Beyond the Parterres are Les Allées, expansive pathways that invite visitors to take a stroll. The Allée Royale (Royal Way) is also known as the "Tapis Vert" ("Great Lawn") and leads to the Bassin d'Apollon (Apollo's Fountain), which features Charles Le Brun's celebrated statue of Apollo (the Sun god), the emblem of Louis XIV.

Throughout the gardens are decorative pools and flower beds. There is also a vegetable garden and L'Orangerie where Louis XIV kept orange, lemon, oleander, and pomegranate trees during the winter. Built in 1663 by Louis Le Vau, the Orangery still houses fruit trees, some of which are over two centuries old. During summertime, the trees are brought out to the Orangery parterre.

The classical Colonnade designed by Mansart is one of the most peaceful areas of the park. Farther into the park, Les Bosquets (Groves) are secluded woodland areas. If visiting during spring or summer, try to attend one of the musical fountain concerts.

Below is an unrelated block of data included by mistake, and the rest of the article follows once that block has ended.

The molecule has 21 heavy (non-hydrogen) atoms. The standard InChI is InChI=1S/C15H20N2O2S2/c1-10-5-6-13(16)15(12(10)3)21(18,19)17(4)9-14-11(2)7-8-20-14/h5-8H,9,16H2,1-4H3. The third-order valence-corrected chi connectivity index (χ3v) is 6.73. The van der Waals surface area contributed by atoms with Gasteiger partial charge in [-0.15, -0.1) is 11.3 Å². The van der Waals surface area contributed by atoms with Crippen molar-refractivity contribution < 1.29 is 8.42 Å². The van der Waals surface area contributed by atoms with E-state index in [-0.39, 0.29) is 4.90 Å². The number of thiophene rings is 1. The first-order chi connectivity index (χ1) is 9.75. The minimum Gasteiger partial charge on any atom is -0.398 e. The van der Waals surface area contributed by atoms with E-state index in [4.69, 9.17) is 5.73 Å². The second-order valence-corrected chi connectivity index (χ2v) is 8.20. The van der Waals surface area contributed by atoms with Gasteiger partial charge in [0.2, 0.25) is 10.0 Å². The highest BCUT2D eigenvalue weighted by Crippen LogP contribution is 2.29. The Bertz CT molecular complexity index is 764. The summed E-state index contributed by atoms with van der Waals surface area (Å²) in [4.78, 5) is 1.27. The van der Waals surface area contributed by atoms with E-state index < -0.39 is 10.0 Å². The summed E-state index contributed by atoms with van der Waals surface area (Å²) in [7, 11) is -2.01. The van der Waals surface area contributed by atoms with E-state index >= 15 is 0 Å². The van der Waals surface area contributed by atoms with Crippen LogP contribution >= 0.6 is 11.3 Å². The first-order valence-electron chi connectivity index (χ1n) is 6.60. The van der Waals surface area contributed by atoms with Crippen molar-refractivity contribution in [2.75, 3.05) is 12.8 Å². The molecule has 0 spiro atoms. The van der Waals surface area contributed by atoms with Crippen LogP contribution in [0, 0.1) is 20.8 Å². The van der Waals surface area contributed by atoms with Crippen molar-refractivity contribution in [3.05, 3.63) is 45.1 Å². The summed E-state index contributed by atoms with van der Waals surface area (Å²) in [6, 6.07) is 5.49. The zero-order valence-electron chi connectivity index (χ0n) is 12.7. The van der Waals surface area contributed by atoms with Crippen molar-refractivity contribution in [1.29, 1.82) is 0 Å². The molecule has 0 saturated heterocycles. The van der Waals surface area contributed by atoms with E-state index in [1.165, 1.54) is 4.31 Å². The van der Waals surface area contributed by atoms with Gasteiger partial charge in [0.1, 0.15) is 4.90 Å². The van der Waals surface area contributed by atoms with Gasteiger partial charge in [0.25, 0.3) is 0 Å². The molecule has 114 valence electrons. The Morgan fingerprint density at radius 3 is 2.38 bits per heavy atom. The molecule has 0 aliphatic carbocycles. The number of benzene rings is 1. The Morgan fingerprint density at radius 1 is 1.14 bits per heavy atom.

6. Grand Trianon & Petit Trianon Palaces

Grand Trianon & Petit Trianon Palaces
Grand Trianon & Petit Trianon Palaces

The Grand Trianon is a marvelous neoclassical palace created for the mistress of Louis XIV, Madame de Montespan. Featuring a splendid peristyle of pink Languedoc marble, this exquisite palace was built between 1678 and 1688 by Jules Hardouin-Mansart and Robert de Cotte.

The Grand Trianon stands on elegant raised terraces with colonnaded arcades that bring out the beauty of the pink marble. The building has two wings, one was for Louis and the other for his mistress. Here, the King had a private space, free from court etiquette.

The Grand Trianon palace is surrounded by delightful Jardins à la Française (French Gardens) filled with orange blossoms, flowers, and well-groomed shrubbery. The gardens showcase a multitude of flower beds, planted with a wide variety of blossoms, chosen for their vibrant colors and intoxicating fragrances.